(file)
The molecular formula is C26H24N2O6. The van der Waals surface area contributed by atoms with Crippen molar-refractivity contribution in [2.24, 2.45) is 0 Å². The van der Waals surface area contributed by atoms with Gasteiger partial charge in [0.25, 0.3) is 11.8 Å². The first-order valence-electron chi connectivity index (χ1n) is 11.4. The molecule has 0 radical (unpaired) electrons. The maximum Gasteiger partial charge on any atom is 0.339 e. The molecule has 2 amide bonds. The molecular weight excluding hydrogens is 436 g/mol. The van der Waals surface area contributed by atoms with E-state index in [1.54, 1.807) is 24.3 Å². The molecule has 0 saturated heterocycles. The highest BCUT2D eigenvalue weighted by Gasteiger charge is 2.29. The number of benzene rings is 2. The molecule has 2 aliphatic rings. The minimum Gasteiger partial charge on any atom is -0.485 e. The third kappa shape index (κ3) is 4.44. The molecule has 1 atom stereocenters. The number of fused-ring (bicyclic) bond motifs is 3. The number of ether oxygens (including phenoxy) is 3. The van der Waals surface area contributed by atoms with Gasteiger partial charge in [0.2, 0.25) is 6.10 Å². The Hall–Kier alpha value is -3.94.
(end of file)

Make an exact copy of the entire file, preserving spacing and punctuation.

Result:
The molecular formula is C26H24N2O6. The van der Waals surface area contributed by atoms with Crippen molar-refractivity contribution in [2.24, 2.45) is 0 Å². The van der Waals surface area contributed by atoms with Gasteiger partial charge in [0.25, 0.3) is 11.8 Å². The first-order valence-electron chi connectivity index (χ1n) is 11.4. The molecule has 0 radical (unpaired) electrons. The maximum Gasteiger partial charge on any atom is 0.339 e. The molecule has 2 amide bonds. The molecular weight excluding hydrogens is 436 g/mol. The van der Waals surface area contributed by atoms with E-state index in [1.54, 1.807) is 24.3 Å². The molecule has 0 saturated heterocycles. The highest BCUT2D eigenvalue weighted by Gasteiger charge is 2.29. The number of benzene rings is 2. The molecule has 2 aliphatic rings. The minimum Gasteiger partial charge on any atom is -0.485 e. The third kappa shape index (κ3) is 4.44. The molecule has 1 atom stereocenters. The number of fused-ring (bicyclic) bond motifs is 3. The number of ether oxygens (including phenoxy) is 3. The van der Waals surface area contributed by atoms with Gasteiger partial charge in [0.2, 0.25) is 6.10 Å². The Hall–Kier alpha value is -3.94.